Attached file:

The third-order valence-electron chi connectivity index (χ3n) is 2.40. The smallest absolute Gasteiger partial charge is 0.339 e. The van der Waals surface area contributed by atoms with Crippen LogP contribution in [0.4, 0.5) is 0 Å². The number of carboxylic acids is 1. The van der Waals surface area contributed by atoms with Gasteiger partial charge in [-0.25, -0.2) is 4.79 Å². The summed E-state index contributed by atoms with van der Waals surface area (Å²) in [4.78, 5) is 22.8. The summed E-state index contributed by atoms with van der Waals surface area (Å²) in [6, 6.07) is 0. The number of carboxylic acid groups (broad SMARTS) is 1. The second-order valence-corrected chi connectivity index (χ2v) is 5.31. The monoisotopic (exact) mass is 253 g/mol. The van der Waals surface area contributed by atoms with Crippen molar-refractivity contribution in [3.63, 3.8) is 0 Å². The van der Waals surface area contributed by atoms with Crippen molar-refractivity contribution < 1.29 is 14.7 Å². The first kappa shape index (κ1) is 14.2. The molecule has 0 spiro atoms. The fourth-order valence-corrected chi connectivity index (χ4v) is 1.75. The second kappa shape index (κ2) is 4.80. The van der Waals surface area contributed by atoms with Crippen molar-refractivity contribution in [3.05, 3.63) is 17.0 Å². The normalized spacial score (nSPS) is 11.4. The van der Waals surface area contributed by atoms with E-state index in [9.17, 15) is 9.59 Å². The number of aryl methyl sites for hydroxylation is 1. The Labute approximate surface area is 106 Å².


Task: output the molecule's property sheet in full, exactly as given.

The third-order valence-electron chi connectivity index (χ3n) is 2.40. The smallest absolute Gasteiger partial charge is 0.339 e. The van der Waals surface area contributed by atoms with Crippen LogP contribution in [0.4, 0.5) is 0 Å². The number of carboxylic acids is 1. The van der Waals surface area contributed by atoms with Gasteiger partial charge in [-0.25, -0.2) is 4.79 Å². The summed E-state index contributed by atoms with van der Waals surface area (Å²) in [4.78, 5) is 22.8. The summed E-state index contributed by atoms with van der Waals surface area (Å²) in [6, 6.07) is 0. The number of carboxylic acid groups (broad SMARTS) is 1. The second-order valence-corrected chi connectivity index (χ2v) is 5.31. The monoisotopic (exact) mass is 253 g/mol. The van der Waals surface area contributed by atoms with Crippen molar-refractivity contribution in [3.63, 3.8) is 0 Å². The van der Waals surface area contributed by atoms with Crippen molar-refractivity contribution < 1.29 is 14.7 Å². The first kappa shape index (κ1) is 14.2. The molecule has 0 spiro atoms. The fourth-order valence-corrected chi connectivity index (χ4v) is 1.75. The second kappa shape index (κ2) is 4.80. The van der Waals surface area contributed by atoms with Crippen molar-refractivity contribution in [3.05, 3.63) is 17.0 Å². The normalized spacial score (nSPS) is 11.4. The van der Waals surface area contributed by atoms with E-state index in [9.17, 15) is 9.59 Å². The number of aryl methyl sites for hydroxylation is 1. The Labute approximate surface area is 106 Å².